Communities

There are nine unincorporated communities in the township and no incorporated villages:

  • Anchor Bay Gardens is located off Jefferson Avenue at Sunrise Street and Jans Drive (42°38′34″N 82°48′45″W / 42.64278°N 82.81250°W / 42.64278; -82.81250; Elevation: 571 ft./174 m.).
  • Anchor Bay Harbor is located on Jefferson Avenue south of Anchor Bay Gardens, between Sugerbush and Cotton roads (42°39′19.1″N 82°47′56.7″W / 42.655306°N 82.799083°W / 42.655306; -82.799083; Elevation: 577 ft./176 m.).
  • Anchor Bay Shores is located off Jefferson Avenue, south of Anchor Bay Harbor between William P. Rosso Highway and 21 Mile Road (42°38′08″N 82°49′00″W / 42.63556°N 82.81667°W / 42.63556; -82.81667; Elevation: 581 ft./177 m.)
  • Chesterfield is located on M-3 from 23 Mile Road to 22 Mile Road. (42°39′46″N 82°50′33″W / 42.66278°N 82.84250°W / 42.66278; -82.84250; Elevation: 607 ft./185 m.)
  • Chesterfield Shores is near the border with City of New Baltimore north of Jefferson Avenue and south of M-29/23 Mile Road (42°40′12″N 82°45′41″W / 42.67000°N 82.76139°W / 42.67000; -82.76139 ; Elevation: 587 ft./179 m.).
  • Fairchild was located in the southern portion of the township. It had a post office starting in 1906.
  • Lottivue is located between Jefferson Avenue, Lake Saint Clair, Brandenburg Park and Schneider Road (42°39′34″N 82°45′43″W / 42.65944°N 82.76194°W / 42.65944; -82.76194 ; Elevation: 577 ft./176 m.).
  • Milton is located at Gratiot Avenue and 24 Mile Road (42°41′21″N 82°49′19″W / 42.68917°N 82.82194°W / 42.68917; -82.82194; Elevation: 607 ft./185 m.) and once was a station on the Grand Trunk Railroad. The first post office in the township was established here in 1837 in the house of Robert O. Milton, with the name of “New Haven Post Office”. When this was moved to New Haven, Alfred D. Rice established another post office in Milton. That post office closed at some point, and another was opened in January 1856, with Edmund Matthews as postmaster. This office operated until July 1904. Milton was home to a school, three churches, a doctor, a blacksmith, and a couple of saloons. The last saloon survived until 2004, when it was torn down, at that time it was known as the “Teddy Bear Bar.” The school, known as Milton School, was incorporated into another building, which was torn down in 2002.
  • Point Lakeview is located southwest of Lottivue between the Salt River and Lake Saint Clair.
  • Sebille Manor is located northwest of Anchor Bay Harbor between Sugarbush and Donner roads (42°39′40″N 82°48′44″W / 42.66111°N 82.81222°W / 42.66111; -82.81222; Elevation: 587 ft./179 m.).

Demographics

As of the 2010 census Chesterfield Township had a population of 43,381. The racial and ethnic composition of the population was 89.5% non-Hispanic white, 5.3% African American, 0.4% Native American, 1.0% Asian, 0.1% non-Hispanics from some other race, 1.8% from two or more races, and 2.4% Hispanic or Latino.

As of the census of 2000, there were 37,405 people, 13,347 households, and 10,076 families residing in the township. The population density was 1,341.7 inhabitants per square mile (518.0/km2). There were 13,967 housing units at an average density of 501.0 per square mile (193.4/km). The racial makeup of the township was 93.43% White, 2.97% African American, 0.40% Native American, 0.76% Asian, 0.02% Pacific Islander, 0.87% from other races, and 1.56% from two or more races. Hispanic or Latino of any race were 2.52% of the population.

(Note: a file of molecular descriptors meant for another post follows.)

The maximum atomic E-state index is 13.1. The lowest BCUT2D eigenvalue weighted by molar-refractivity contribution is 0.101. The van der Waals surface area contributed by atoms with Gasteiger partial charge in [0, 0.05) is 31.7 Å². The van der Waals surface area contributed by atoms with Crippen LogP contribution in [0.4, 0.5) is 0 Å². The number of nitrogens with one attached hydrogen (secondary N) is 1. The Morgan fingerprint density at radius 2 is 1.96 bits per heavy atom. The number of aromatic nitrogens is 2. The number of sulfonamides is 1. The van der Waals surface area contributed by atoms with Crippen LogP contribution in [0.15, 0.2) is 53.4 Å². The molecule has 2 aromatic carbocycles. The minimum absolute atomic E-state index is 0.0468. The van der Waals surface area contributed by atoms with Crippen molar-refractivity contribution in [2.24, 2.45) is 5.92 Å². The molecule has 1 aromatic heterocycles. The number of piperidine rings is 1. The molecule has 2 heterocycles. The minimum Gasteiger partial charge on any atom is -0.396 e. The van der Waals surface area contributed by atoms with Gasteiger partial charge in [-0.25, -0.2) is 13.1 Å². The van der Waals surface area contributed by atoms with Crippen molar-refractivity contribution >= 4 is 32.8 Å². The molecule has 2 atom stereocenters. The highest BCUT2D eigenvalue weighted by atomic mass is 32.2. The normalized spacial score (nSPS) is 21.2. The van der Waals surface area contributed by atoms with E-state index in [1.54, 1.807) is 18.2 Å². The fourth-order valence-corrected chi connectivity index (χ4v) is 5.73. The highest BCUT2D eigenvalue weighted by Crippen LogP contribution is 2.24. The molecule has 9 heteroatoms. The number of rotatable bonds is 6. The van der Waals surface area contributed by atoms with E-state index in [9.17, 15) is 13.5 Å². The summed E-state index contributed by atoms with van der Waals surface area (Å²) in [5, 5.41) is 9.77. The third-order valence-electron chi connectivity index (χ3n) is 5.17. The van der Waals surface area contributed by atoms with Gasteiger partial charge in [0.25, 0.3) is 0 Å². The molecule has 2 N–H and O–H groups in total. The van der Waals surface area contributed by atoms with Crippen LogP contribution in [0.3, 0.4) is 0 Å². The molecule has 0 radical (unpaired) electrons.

There were 13,347 households, out of which 43.1% had children under the age of 18 living with them, 62.1% were married couples living together, 9.5% had a female householder with no husband present, and 24.5% were non-families. 19.2% of all households were made up of individuals, and 4.7% had someone living alone who was 65 years of age or older. The average household size was 2.78 and the average family size was 3.22.

In the township 29.8% of the population was under the age of 18, 7.9% from 18 to 24, 36.4% from 25 to 44, 19.3% from 45 to 64, and 6.6% was 65 years of age or older. The median age was 33 years. For every 100 females, there were 98.5 males. For every 100 females age 18 and over, there were 95.6 males.

The median income for a household in the township was $61,630, and the median income for a family was $69,554. Males had a median income of $50,834 versus $30,275 for females. The per capita income for the township was $24,410. About 3.9% of families and 4.7% of the population were below the poverty line, including 6.8% of those under age 18 and 3.8% of those age 65 or over.

Government

The township is governed by a board of trustees and a township supervisor. Heavenly Ann Frederick gained presidency in the 2020 election and still holds office.

Fire department

Chesterfield Township is served by a mix of career and part-time firefighters, under the direction of the Public Safety Director, and supervision of a full-time chief. The department staffs two stations 24/7.

Education

Chesterfield Township is primarily covered by two school districts: the Anchor Bay School District, and L’Anse Creuse Public Schools. A small portion of the northern part of the township is also zoned to New Haven Community Schools.